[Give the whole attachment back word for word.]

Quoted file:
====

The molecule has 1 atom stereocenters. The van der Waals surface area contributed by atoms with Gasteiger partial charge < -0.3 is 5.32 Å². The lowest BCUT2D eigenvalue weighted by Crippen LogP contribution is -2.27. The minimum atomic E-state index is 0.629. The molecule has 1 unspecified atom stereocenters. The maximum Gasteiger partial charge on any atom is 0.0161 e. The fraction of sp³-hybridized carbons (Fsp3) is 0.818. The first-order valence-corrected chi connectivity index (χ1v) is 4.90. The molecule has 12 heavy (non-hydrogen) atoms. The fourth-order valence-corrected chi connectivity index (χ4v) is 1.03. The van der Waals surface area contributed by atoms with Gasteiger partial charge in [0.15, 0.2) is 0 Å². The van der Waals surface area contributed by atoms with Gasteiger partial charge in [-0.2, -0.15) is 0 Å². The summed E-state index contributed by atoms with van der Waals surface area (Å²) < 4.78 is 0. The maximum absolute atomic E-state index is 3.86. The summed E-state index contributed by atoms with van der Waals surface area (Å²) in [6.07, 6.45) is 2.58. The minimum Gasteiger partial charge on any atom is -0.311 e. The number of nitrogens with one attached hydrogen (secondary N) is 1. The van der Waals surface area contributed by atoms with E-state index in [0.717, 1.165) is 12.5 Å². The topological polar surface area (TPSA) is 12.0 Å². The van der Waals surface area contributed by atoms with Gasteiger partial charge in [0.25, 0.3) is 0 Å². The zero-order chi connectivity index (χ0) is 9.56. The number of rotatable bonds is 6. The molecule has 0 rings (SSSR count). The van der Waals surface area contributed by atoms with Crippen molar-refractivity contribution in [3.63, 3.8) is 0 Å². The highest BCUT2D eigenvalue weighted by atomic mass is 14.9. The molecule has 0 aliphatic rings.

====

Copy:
The molecule has 1 atom stereocenters. The van der Waals surface area contributed by atoms with Gasteiger partial charge < -0.3 is 5.32 Å². The lowest BCUT2D eigenvalue weighted by Crippen LogP contribution is -2.27. The minimum atomic E-state index is 0.629. The molecule has 1 unspecified atom stereocenters. The maximum Gasteiger partial charge on any atom is 0.0161 e. The fraction of sp³-hybridized carbons (Fsp3) is 0.818. The first-order valence-corrected chi connectivity index (χ1v) is 4.90. The molecule has 12 heavy (non-hydrogen) atoms. The fourth-order valence-corrected chi connectivity index (χ4v) is 1.03. The van der Waals surface area contributed by atoms with Gasteiger partial charge in [0.15, 0.2) is 0 Å². The van der Waals surface area contributed by atoms with Gasteiger partial charge in [-0.2, -0.15) is 0 Å². The summed E-state index contributed by atoms with van der Waals surface area (Å²) < 4.78 is 0. The maximum absolute atomic E-state index is 3.86. The summed E-state index contributed by atoms with van der Waals surface area (Å²) in [6.07, 6.45) is 2.58. The minimum Gasteiger partial charge on any atom is -0.311 e. The number of nitrogens with one attached hydrogen (secondary N) is 1. The van der Waals surface area contributed by atoms with E-state index in [0.717, 1.165) is 12.5 Å². The topological polar surface area (TPSA) is 12.0 Å². The van der Waals surface area contributed by atoms with Gasteiger partial charge in [0.25, 0.3) is 0 Å². The zero-order chi connectivity index (χ0) is 9.56. The number of rotatable bonds is 6. The molecule has 0 rings (SSSR count). The van der Waals surface area contributed by atoms with Crippen molar-refractivity contribution in [3.63, 3.8) is 0 Å². The highest BCUT2D eigenvalue weighted by atomic mass is 14.9. The molecule has 0 aliphatic rings.